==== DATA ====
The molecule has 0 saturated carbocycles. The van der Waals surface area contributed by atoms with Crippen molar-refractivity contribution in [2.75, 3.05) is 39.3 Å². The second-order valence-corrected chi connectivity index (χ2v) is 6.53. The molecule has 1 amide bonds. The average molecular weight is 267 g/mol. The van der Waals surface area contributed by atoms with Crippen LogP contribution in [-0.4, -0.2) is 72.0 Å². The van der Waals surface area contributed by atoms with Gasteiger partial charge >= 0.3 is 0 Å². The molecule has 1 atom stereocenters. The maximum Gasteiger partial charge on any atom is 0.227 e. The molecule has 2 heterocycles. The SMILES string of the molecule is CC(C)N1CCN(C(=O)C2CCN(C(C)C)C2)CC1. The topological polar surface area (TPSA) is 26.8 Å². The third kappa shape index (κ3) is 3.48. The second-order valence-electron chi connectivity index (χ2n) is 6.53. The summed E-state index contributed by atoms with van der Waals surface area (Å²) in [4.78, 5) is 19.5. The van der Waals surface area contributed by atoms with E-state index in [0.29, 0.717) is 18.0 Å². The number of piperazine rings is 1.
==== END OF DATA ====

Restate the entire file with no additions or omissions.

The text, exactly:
The molecule has 0 saturated carbocycles. The van der Waals surface area contributed by atoms with Crippen molar-refractivity contribution in [2.75, 3.05) is 39.3 Å². The second-order valence-corrected chi connectivity index (χ2v) is 6.53. The molecule has 1 amide bonds. The average molecular weight is 267 g/mol. The van der Waals surface area contributed by atoms with Crippen LogP contribution in [-0.4, -0.2) is 72.0 Å². The van der Waals surface area contributed by atoms with Gasteiger partial charge >= 0.3 is 0 Å². The molecule has 1 atom stereocenters. The maximum Gasteiger partial charge on any atom is 0.227 e. The molecule has 2 heterocycles. The SMILES string of the molecule is CC(C)N1CCN(C(=O)C2CCN(C(C)C)C2)CC1. The topological polar surface area (TPSA) is 26.8 Å². The third kappa shape index (κ3) is 3.48. The second-order valence-electron chi connectivity index (χ2n) is 6.53. The summed E-state index contributed by atoms with van der Waals surface area (Å²) in [4.78, 5) is 19.5. The van der Waals surface area contributed by atoms with E-state index in [0.29, 0.717) is 18.0 Å². The number of piperazine rings is 1.